Glenn Brown is a British artist known for the use of art historical references in his paintings. But this time he was invited to the artwork exhibition: Collateral Drawing
Collateral Drawing explores the relationship between finished works and the collateral drawing which fed into or resulted from their making in the work of sixteen artists with an East Anglian connection – Each artist was approached by the curators six months in advance and asked to retain the collateral elements of some new work by isolating or documenting elements of their working environment, as a means to record the artists’ subconscious actions around their day-to-day creativity.
These elements were then carefully collated and presented alongside an artwork that the artist produced alongside them during this period.
The Collateral Drawing Series was launched at Plymouth College of Art in February 2014, with the aim to travel around academic and public venues, exploring the central concept through an evolving selection of artists. Since an Anglo – Greek collaboration between six artists took place in Athens in May 2014 and an Anglo – German version between ten artists in Berlin in September 2015. In 2016 other artists were selected and Glenn Brown was in the list.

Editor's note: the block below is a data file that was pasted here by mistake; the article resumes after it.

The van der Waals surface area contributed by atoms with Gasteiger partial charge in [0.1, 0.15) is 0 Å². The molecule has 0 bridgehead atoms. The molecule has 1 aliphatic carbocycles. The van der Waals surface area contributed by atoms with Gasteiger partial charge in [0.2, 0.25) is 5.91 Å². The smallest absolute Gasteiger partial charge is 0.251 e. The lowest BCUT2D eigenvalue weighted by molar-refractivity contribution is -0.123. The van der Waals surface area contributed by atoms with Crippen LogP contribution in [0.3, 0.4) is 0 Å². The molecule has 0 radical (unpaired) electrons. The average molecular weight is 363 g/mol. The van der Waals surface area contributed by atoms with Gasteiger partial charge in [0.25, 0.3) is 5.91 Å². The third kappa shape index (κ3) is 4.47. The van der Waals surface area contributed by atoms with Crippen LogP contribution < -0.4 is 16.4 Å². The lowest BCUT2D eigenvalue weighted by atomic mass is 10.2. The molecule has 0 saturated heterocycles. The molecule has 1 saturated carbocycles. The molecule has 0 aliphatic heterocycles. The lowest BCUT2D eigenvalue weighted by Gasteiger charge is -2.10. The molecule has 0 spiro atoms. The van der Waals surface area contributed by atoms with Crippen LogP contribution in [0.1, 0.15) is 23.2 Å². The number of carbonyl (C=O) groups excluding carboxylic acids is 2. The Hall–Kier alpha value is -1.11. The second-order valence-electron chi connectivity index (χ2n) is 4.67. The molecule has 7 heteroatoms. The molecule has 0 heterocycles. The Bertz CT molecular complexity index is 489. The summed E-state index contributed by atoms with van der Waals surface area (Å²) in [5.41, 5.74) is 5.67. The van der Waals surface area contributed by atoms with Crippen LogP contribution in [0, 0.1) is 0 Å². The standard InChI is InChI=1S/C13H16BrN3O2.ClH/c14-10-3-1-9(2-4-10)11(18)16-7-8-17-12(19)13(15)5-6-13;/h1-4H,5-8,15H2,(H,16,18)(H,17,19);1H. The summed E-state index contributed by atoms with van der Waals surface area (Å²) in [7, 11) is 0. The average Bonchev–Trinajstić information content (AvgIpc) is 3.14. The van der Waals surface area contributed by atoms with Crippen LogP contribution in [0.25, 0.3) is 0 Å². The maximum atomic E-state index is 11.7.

Every artist has their own unique working method that habitually causes repetitive marks to be inflicted onto or altering their working surroundings. Whether dripped, scratched, taped, cut, erased, smeared, hammered: all are repetitive and typically unguarded instances of the process of drawing. The wall, floor or table acts as a raw surface and means to capture these on-going activities that the artist ritualistically performs; the remains of the method left behind is as familiar as it is often taken for granted in an artist’s practice and is rarely publicly exposed. These work surfaces are an integral part and an extension of the drawing process, which are then discarded, or severed from the artwork. But this time they weren’t.
See also Colorful art by Ian Davenport HERE!